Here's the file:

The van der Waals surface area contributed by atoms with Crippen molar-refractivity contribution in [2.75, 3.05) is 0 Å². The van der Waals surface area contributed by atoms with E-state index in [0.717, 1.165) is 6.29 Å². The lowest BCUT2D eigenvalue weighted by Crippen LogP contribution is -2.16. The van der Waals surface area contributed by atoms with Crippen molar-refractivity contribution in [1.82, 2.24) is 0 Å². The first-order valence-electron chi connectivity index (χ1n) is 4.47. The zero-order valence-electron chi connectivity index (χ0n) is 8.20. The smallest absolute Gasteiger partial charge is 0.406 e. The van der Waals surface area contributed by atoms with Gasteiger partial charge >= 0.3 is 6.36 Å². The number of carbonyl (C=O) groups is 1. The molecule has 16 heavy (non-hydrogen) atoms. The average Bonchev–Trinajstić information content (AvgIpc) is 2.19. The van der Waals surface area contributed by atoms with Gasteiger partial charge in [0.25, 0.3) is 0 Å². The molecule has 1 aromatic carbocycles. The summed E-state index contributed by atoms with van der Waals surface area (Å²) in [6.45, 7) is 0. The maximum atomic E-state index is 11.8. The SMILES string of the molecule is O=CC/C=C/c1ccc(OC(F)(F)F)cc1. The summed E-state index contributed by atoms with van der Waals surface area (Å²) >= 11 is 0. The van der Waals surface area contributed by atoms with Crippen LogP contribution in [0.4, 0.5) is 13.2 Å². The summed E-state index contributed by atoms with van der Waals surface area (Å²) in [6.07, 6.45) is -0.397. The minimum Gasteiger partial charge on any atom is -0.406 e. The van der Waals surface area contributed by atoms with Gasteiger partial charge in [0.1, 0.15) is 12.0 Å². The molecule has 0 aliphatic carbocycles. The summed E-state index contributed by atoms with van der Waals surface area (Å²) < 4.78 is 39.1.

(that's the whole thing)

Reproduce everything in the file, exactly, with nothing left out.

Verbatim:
The van der Waals surface area contributed by atoms with Crippen molar-refractivity contribution in [2.75, 3.05) is 0 Å². The van der Waals surface area contributed by atoms with E-state index in [0.717, 1.165) is 6.29 Å². The lowest BCUT2D eigenvalue weighted by Crippen LogP contribution is -2.16. The van der Waals surface area contributed by atoms with Crippen molar-refractivity contribution in [1.82, 2.24) is 0 Å². The first-order valence-electron chi connectivity index (χ1n) is 4.47. The zero-order valence-electron chi connectivity index (χ0n) is 8.20. The smallest absolute Gasteiger partial charge is 0.406 e. The van der Waals surface area contributed by atoms with Gasteiger partial charge >= 0.3 is 6.36 Å². The number of carbonyl (C=O) groups is 1. The molecule has 16 heavy (non-hydrogen) atoms. The average Bonchev–Trinajstić information content (AvgIpc) is 2.19. The van der Waals surface area contributed by atoms with Gasteiger partial charge in [0.25, 0.3) is 0 Å². The molecule has 1 aromatic carbocycles. The summed E-state index contributed by atoms with van der Waals surface area (Å²) in [6.45, 7) is 0. The maximum atomic E-state index is 11.8. The SMILES string of the molecule is O=CC/C=C/c1ccc(OC(F)(F)F)cc1. The summed E-state index contributed by atoms with van der Waals surface area (Å²) >= 11 is 0. The van der Waals surface area contributed by atoms with Crippen LogP contribution in [0.4, 0.5) is 13.2 Å². The summed E-state index contributed by atoms with van der Waals surface area (Å²) in [6.07, 6.45) is -0.397. The minimum Gasteiger partial charge on any atom is -0.406 e. The van der Waals surface area contributed by atoms with Gasteiger partial charge in [0.1, 0.15) is 12.0 Å². The molecule has 0 aliphatic carbocycles. The summed E-state index contributed by atoms with van der Waals surface area (Å²) < 4.78 is 39.1.